The U.S. Paralympics, a division of the U.S. Olympic Committee, Department of Defense, USO, and Ride for Recovery sponsor the Warrior Games which open in Colorado Springs on May 10. The Games will be held all week at the U.S. Olympic Training Center, United States Air Force Academy, Fort Carson and Memorial Park.
Wounded, injured and ill service men and women with amputations, spinal cord injuries, post traumatic stress disorder, and traumatic brain injuries, including those with cerebral palsy and stroke are eligible to participate. This first-time joint effort by Department of Defense and U.S. Olympic Committee aims to capitalize on physical fitness, enhance recovery, and promote opportunities for accomplishment among the 200 soldiers who have been chosen proportionally from the Army, Navy, Marines, Air Force and Coast Guard. Admission to the week-long event is open to the public.
This initiative is part of a year-old athletic reconditioning program, the Wounded Warrior Regiment. Charlie Huebner, Chief of Paralympics, U.S. Olympic Committee, notes that among the important outcomes of Paralympics is the progress athletes experience, not just in their sport, but in their lives. “We see the power of healing through sport every single day,” Huebner adds.
Athletes are participating in one or more of seven sports: archery, cycling, basketball, shooting, swimming, volleyball and track and field. The relationship between the military and athletics is a long-standing one. The Army established the World Class Athlete Program in 1948 at its Fort Carson Colorado base, taking advantage of its proximity to the U.S. Olympic Training Center. Since then thousands of soldier-athletes have competed in the Olympics; over 500 have won more than 130 Olympic medals, according to an article published in the online edition of Military Money .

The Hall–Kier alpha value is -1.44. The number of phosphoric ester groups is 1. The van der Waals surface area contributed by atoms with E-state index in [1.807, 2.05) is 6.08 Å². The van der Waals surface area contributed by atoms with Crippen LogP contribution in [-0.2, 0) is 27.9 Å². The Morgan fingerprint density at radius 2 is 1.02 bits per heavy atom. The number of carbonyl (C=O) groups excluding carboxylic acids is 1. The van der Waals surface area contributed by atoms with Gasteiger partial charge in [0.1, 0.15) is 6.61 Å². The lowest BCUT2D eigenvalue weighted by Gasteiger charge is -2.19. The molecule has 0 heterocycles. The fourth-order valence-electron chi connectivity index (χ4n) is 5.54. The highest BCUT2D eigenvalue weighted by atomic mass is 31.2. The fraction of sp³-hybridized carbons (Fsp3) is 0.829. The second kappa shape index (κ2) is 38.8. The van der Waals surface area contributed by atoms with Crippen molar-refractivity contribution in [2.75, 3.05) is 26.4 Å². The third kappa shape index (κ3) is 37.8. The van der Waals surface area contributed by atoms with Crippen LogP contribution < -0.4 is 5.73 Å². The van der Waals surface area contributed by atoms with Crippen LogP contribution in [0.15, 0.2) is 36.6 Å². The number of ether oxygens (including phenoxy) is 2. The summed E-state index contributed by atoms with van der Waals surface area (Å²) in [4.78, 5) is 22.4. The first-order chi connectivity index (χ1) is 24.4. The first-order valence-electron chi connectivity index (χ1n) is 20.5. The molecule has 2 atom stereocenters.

PRI’s The World radio show reported on May 7, 2010 that the organizers hope not only to sponsor Warrior Games annually, but want to integrate this initiative into soldiers’ individual communities, making programming available to enhance their rehabilitative environment. Huebner said they may also reach out to the international community for participation in subsequent years.
Many wounded soldiers are treated and rehabilitated at Craig Hospital in Denver, known as a world-class center for those with spinal cord injuries and traumatic brain injuries. Spalding Rehabilitation Center, also located in Denver, offers treatments for brain injuries, spinal cord injuries and stroke.
For more information about sports and logistics, contact Laura Ryan at U.S. Paralympics.